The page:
Monday, February 10, 2014
The Paradox of Assertiveness for Black Women
Last summer, I attended a college women's leadership conference. Everyone was high on Sheryl Sandberg's book Lean In and I listened to a keynote speaker who talked about how women are socialized to be meek and quiet in comparison to men.
And then after her speech was over she for some reason felt compelled to mention that Black women are the exception because our culture encourages us to be assertive and in charge.
The "assertive" and "angry" in control and independent Black woman is a myth. It was disappointing to hear a well-known (white) feminist act as if this stereotype is factual and uphold it in front of hundreds of people.
Black women deal with the paradox of assertiveness. In order to be respected as a human being we all need to assert ourselves. We need to let others know how we want to be treated and given the space to control the direction of our own lives. Because assertiveness is a derisive label plastered on Black womanhood it necessitates that Black women give up these basic human necessities in an attempt to avoid further mockery.
Because Black women are dealing with the threat of being accused of unnatural levels of assertiveness and independence whenever we in anyway defend ourselves we don't defend ourselves. We are always threatened by the possibility of being perceived as putting down Black men or stepping over others. So we stay quiet. We often even police each other and encourage each other to remain quiet.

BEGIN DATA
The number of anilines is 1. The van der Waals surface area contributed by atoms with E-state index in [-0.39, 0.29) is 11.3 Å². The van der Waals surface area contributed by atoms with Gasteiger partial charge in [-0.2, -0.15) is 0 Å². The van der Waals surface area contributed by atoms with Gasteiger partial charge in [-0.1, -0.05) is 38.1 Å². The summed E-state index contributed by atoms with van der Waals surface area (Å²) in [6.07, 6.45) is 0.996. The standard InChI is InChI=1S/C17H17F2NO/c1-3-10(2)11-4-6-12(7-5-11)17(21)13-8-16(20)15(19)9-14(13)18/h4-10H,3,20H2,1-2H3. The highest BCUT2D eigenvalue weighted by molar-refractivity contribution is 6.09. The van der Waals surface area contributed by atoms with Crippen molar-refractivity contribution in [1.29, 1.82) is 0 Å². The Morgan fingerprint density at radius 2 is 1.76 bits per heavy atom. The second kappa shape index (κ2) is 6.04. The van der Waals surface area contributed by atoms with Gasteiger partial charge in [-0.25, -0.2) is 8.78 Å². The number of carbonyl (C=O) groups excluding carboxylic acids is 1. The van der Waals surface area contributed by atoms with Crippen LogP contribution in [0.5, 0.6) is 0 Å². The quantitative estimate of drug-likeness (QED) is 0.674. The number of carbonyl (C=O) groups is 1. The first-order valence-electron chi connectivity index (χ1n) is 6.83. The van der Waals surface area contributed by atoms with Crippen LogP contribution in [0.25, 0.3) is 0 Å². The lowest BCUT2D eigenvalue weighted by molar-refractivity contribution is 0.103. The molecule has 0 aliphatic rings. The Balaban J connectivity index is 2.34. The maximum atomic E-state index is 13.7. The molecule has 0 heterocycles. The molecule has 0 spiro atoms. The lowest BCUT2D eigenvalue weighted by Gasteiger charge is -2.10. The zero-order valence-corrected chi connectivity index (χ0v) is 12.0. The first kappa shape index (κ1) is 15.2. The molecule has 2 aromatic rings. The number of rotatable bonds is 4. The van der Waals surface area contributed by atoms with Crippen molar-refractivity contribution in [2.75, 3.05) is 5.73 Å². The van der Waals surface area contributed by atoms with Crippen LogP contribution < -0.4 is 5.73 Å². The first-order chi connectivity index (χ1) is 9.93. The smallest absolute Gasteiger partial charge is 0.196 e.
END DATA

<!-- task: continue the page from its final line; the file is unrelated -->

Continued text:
If a Black woman is doing anything but lying prostrate on her back she is accused of being "too independent" and assertive. This breeds meekness and docility. Black women are always concerned about taking up too much space for fear of being labeled as "loud." Always afraid of being too forward about her accomplishments for fear of being viewed as too assertive. Never demanding for fear of being labeled as a "gold digger" or uppity.
Black women are encouraged to shrink themselves, to limit themselves. This goes unacknowledged when people insist that we are naturally (or culturally) primed to be assertive and independent irrespective of whether or not they frame it as a positive or negative.
Many of the Black women listening to the keynote address at the college women's leadership conference enjoyed when the white female speaker claimed that Black women were above and beyond many of the lessons taught in books like Lean In because we already knew how to be assertive. I believe it's comforting to think that we have control over our lives and our images to a greater extent than we actually do. However, it's not realistic.
Our high rates of intimate partner violence and poverty and femicide tell an entirely different story than the notion that we are in control and complete charge of our bodies, our careers, and our lives.
It makes no sense that women further marginalized by race could ever be the most assertive and in control. And yet, this is the myth propagated by many white feminists and even Black feminists. At the expense of Black women.
I want to feel like I am in control of my life. But I also don't want to lie to myself. I know that I am beholden to pervasive stereotypical images of Black women whenever I step outside of my home and into interaction with communities beyond my own. I know that I can't wholly control how others view me and that much of how I am viewed is dictated by my race and gender.
I know that I am maligned for apparently being independent and assertive even though I have less opportunity than other women to be those things because of my race and socioeconomic class.
I want to deal with this reality instead of pretending that things are different.